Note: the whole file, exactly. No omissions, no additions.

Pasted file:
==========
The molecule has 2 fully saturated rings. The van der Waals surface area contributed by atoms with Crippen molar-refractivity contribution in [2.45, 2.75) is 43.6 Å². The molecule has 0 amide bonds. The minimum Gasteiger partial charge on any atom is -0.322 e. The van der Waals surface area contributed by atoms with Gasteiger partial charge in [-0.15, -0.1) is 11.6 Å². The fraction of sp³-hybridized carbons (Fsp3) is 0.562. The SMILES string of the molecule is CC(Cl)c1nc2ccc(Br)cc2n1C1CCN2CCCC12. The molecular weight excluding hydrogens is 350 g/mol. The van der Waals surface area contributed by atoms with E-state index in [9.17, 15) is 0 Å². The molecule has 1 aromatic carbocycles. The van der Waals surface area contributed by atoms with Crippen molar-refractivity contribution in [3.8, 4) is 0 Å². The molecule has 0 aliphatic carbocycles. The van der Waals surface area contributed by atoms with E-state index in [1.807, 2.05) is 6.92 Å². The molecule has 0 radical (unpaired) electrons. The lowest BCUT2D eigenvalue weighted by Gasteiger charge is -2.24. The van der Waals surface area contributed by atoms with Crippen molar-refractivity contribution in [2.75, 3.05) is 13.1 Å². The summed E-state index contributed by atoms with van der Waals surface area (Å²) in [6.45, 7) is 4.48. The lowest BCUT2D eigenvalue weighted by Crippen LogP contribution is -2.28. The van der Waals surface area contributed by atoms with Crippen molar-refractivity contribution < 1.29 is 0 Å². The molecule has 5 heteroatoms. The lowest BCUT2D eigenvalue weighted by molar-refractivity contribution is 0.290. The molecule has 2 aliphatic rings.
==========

The molecule has 2 fully saturated rings. The van der Waals surface area contributed by atoms with Crippen molar-refractivity contribution in [2.45, 2.75) is 43.6 Å². The molecule has 0 amide bonds. The minimum Gasteiger partial charge on any atom is -0.322 e. The van der Waals surface area contributed by atoms with Gasteiger partial charge in [-0.15, -0.1) is 11.6 Å². The fraction of sp³-hybridized carbons (Fsp3) is 0.562. The SMILES string of the molecule is CC(Cl)c1nc2ccc(Br)cc2n1C1CCN2CCCC12. The molecular weight excluding hydrogens is 350 g/mol. The van der Waals surface area contributed by atoms with E-state index in [9.17, 15) is 0 Å². The molecule has 1 aromatic carbocycles. The van der Waals surface area contributed by atoms with Crippen molar-refractivity contribution in [3.8, 4) is 0 Å². The molecule has 0 aliphatic carbocycles. The van der Waals surface area contributed by atoms with E-state index in [1.807, 2.05) is 6.92 Å². The molecule has 0 radical (unpaired) electrons. The lowest BCUT2D eigenvalue weighted by Gasteiger charge is -2.24. The van der Waals surface area contributed by atoms with Crippen molar-refractivity contribution in [2.75, 3.05) is 13.1 Å². The summed E-state index contributed by atoms with van der Waals surface area (Å²) in [6.45, 7) is 4.48. The lowest BCUT2D eigenvalue weighted by Crippen LogP contribution is -2.28. The van der Waals surface area contributed by atoms with Crippen molar-refractivity contribution < 1.29 is 0 Å². The molecule has 5 heteroatoms. The lowest BCUT2D eigenvalue weighted by molar-refractivity contribution is 0.290. The molecule has 2 aliphatic rings.